NeemFirst Blog


halitosis cause: constipation summary & toxins

Halitosis / Constipation Summary & Toxins
In summary, Constipation causes a nasty downward spiral of ill-health.  Halitosis could be the least of your worries in advanced situations of auto-toxification (when your body essentially is poisoning itself due to inefficient detoxification thru the bowel, lungs, skin, kidneys, liver, etc.). Halitosis could be part of the detox process.

For example, it’s not uncommon for people to experience temporary halitosis while Fasting, a  program that will detox the body by simultaneously releasing great amounts of toxins from the organs, previously accumulated and stored over the years.  In this case, it’s obvious that halitosis is part of detoxing. But in life, day-to-day, year-to-year, it’s not so obvious that halitosis is caused by toxins.

Tomorrow:  Halitosis / Constipation Summary (cont)
Renée



halitosis cause, I: constipation

Constipation = Backed-Up Plumbing = Playground for Bad Bacteria = Halitosis
Constipation (fewer than 2-3 bowel movements per day) is a serious threat to health, and will affect every condition in the body, including halitosis, toxic load and susceptibility to systemic candidiasis (yeast mutated to resemble fungus, pervades entire body). High toxic load (which can happen to anyone with these conditions) means a challenged lymph system, liver and kidneys, and typically results in halitosis at some point.

Poor liver and kidney health have shown to cause halitosis, too. If you have excessive yeast or candidiasis, the strength of your immune system is assuredly low. Which means that you also lack the proper balance of flora in the gut, a major defense against sources of halitosis.

And all of this contributes to….a population explosion of the bad bacteria, fungus. A side-effect of these is additional mucous along the intestinal lining (which turns into black tar-like plaque and will provide a home for these nasty beasties, parasites, and some theorize disease such as cancer, too; as well as reduce absorption of nutrients. And increase the probably of catching colds, and virus outbreaks. And, of course, halitosis.

Tomorrow:  Halitosis / Constipation Summary
Renée



halitosis cause, I: bacteria in the mouth, set f

…and now, back to our regularly scheduled programming…info on Halitosis 
Sugar – Bacteria – Halitosis 
There is an undeniable link between sugar and bacteria, and thus between sugar and halitosis. But if this halitosis connection isn’t enough motivation to stop consuming sugar, know that sugar also throws off your entire processes and hormone production, mutiliates your immune system, and causes weight gain, in addition to feeding bacteria and yeast. And I mean all sugar is considered bad when you’re in a halitosis predicament: bread, white rice, wheat, flour, fruits, and alcohol (except tequila). Most carbs all turn into sugar, which keeps halitosis sticking around. The same can be said of the relationship between candidiasis (yeast) and sugar. Do a search on my blog for sugar substitutes to maintain good health and keep halitosis at bay. They’re good for you, AND good tasting. Xylitol has the double bonus of killing bacteria, so it’s an excellent choice for battling halitosis. My favorite is Agave syrup. Both are obviously excellent sugar substitutes for diabetics, too.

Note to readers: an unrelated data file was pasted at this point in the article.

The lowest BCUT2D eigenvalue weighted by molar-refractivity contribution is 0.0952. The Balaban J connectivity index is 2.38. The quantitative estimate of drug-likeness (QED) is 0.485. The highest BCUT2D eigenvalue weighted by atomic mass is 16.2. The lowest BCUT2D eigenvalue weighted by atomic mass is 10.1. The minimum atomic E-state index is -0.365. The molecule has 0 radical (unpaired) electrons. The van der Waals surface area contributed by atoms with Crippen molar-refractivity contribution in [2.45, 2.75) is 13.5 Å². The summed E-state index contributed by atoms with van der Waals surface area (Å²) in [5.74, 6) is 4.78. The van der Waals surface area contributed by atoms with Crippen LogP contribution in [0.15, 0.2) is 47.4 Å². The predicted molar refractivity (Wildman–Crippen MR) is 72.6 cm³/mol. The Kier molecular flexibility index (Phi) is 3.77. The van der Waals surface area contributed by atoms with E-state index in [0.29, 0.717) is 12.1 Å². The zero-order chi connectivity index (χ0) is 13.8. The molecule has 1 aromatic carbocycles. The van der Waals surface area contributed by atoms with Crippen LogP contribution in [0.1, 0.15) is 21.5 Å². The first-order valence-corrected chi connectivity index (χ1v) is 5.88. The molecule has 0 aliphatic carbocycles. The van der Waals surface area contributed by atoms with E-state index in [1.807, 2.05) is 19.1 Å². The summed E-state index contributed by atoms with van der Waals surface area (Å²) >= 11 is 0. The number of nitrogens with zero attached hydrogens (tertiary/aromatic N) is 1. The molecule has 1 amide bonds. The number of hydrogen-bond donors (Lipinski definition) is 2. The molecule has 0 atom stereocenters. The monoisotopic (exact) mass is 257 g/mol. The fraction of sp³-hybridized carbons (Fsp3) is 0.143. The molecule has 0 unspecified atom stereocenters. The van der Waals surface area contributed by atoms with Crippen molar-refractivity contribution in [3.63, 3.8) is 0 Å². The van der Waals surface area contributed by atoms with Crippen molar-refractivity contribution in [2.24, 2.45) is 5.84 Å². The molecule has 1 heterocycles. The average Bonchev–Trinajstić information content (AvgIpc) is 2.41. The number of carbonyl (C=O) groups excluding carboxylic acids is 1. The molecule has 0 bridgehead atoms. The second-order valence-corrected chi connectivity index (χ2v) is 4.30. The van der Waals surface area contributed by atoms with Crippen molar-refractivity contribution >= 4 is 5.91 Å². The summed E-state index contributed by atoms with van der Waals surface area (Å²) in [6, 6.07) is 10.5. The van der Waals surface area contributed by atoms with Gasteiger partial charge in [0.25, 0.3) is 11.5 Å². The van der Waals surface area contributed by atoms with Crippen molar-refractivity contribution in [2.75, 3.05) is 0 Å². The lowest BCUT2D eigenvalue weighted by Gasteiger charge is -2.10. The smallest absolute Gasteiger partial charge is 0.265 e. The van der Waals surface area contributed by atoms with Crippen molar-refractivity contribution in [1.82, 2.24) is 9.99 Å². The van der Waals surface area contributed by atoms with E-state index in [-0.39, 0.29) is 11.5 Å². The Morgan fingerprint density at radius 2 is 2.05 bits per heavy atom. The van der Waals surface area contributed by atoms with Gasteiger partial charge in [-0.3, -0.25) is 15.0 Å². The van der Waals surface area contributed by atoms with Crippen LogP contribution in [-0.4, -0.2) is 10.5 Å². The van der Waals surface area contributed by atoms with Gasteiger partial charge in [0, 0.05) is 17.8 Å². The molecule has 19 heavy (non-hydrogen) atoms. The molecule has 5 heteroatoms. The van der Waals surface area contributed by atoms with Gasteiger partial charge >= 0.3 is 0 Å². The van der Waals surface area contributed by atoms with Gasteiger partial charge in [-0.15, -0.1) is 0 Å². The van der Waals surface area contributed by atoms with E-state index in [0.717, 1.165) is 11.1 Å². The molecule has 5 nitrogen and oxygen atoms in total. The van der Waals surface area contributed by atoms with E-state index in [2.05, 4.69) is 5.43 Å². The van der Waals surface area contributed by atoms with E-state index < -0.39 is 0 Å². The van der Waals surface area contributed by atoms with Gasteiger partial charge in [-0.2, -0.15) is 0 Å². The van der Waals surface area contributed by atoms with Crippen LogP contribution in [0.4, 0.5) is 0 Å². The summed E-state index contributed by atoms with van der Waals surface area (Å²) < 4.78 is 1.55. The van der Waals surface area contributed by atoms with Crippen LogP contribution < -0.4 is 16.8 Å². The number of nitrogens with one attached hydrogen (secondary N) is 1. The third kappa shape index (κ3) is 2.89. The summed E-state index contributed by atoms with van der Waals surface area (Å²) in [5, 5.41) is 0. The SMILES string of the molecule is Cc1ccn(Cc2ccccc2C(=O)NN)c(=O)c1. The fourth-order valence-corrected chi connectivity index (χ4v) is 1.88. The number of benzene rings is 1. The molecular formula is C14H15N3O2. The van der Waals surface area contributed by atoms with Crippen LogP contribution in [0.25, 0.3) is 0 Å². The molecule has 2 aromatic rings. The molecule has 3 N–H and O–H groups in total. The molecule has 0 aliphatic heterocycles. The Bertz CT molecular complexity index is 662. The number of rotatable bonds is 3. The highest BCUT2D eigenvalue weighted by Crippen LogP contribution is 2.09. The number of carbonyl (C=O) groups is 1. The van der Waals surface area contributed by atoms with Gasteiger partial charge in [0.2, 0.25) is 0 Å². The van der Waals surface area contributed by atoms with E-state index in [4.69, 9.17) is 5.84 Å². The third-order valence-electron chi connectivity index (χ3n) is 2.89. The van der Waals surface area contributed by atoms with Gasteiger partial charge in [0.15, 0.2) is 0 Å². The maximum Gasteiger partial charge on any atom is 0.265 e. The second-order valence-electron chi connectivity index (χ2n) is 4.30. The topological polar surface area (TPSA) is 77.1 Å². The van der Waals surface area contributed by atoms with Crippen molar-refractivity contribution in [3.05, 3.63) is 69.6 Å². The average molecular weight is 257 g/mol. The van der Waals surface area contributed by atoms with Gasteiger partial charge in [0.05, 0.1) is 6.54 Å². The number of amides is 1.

Tomorrow: Acidic Body is Prone to Disease, and Halitosis 
Renée



halitosis cause, I: bacteria in the mouth, set d

OK. I dropped off the face of the Earth for 2 weeks. Deadlines in Real Life interferred with the fantasy. But I’m back now. On with the Neem Adventure. For now, the continuation of Help for halitosis. I WILL be back tomorrow!  : ]

Environment of Halitosis 
There must be a reason why one mouth is prolific with halitosis bacteria, and why another mouth is not. The presence of halitosis and sulfurous odor-causing bacteria is a matter of environment. Things to consider when battling halitosis and the bacteria that causes halitosis: diet, sugar intake, exercise, vitamin deficiencies, yeast / candida albicans, PH, toxic-load, medications, and the presence of heavy metals. Some experts even suggest blood-type as being a determining factor in who contracts halitosis. But since that’s not something we can affect, let’s deal with what we can.

Halitosis and Vitamins
If you have halitosis, make sure that you’re taking a vitamin supplement; although it would be much better to get the majority of your vitamins through food sources. Vitamins found effective in battling halitosis include Zinc, CoQ10, folic acid. Zinc is especially critical, because it’s been shown to have a direct dampening effect on the sulfurous bacteria found in halitosis (it’s also recommended for acne problems). You’ll frequently find Zinc in toothpaste and mouthwash, for this exact effect on the bacteria causing halitosis. Selenium, Vitamin C and Vitamin E have also recommended to improve halitosis.